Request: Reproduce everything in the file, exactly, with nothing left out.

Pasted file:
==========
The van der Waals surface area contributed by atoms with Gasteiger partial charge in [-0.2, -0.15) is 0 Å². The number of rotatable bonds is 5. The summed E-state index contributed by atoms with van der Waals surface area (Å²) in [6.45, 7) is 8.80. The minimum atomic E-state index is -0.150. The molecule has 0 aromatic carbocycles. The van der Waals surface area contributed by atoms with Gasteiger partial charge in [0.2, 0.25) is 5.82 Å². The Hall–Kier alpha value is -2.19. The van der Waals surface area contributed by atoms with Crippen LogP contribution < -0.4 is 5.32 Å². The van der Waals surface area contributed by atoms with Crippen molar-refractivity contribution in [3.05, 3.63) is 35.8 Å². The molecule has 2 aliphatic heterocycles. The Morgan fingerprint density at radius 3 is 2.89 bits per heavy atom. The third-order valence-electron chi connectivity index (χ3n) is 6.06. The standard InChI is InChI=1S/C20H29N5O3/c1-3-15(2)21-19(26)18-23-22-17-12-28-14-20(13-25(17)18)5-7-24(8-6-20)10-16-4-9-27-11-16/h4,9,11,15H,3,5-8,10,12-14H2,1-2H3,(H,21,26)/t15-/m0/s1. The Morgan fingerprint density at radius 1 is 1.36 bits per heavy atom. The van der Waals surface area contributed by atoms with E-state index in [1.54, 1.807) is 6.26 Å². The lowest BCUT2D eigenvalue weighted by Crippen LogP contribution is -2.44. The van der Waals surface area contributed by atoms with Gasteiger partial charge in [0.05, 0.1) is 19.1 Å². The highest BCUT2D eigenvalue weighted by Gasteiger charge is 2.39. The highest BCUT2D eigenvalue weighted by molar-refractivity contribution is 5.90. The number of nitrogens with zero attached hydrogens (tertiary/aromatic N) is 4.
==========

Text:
The van der Waals surface area contributed by atoms with Gasteiger partial charge in [-0.2, -0.15) is 0 Å². The number of rotatable bonds is 5. The summed E-state index contributed by atoms with van der Waals surface area (Å²) in [6.45, 7) is 8.80. The minimum atomic E-state index is -0.150. The molecule has 0 aromatic carbocycles. The van der Waals surface area contributed by atoms with Gasteiger partial charge in [0.2, 0.25) is 5.82 Å². The Hall–Kier alpha value is -2.19. The van der Waals surface area contributed by atoms with Crippen LogP contribution < -0.4 is 5.32 Å². The van der Waals surface area contributed by atoms with Crippen molar-refractivity contribution in [3.05, 3.63) is 35.8 Å². The molecule has 2 aliphatic heterocycles. The Morgan fingerprint density at radius 3 is 2.89 bits per heavy atom. The third-order valence-electron chi connectivity index (χ3n) is 6.06. The standard InChI is InChI=1S/C20H29N5O3/c1-3-15(2)21-19(26)18-23-22-17-12-28-14-20(13-25(17)18)5-7-24(8-6-20)10-16-4-9-27-11-16/h4,9,11,15H,3,5-8,10,12-14H2,1-2H3,(H,21,26)/t15-/m0/s1. The Morgan fingerprint density at radius 1 is 1.36 bits per heavy atom. The van der Waals surface area contributed by atoms with E-state index in [1.54, 1.807) is 6.26 Å². The lowest BCUT2D eigenvalue weighted by Crippen LogP contribution is -2.44. The van der Waals surface area contributed by atoms with Gasteiger partial charge in [0.05, 0.1) is 19.1 Å². The highest BCUT2D eigenvalue weighted by Gasteiger charge is 2.39. The highest BCUT2D eigenvalue weighted by molar-refractivity contribution is 5.90. The number of nitrogens with zero attached hydrogens (tertiary/aromatic N) is 4.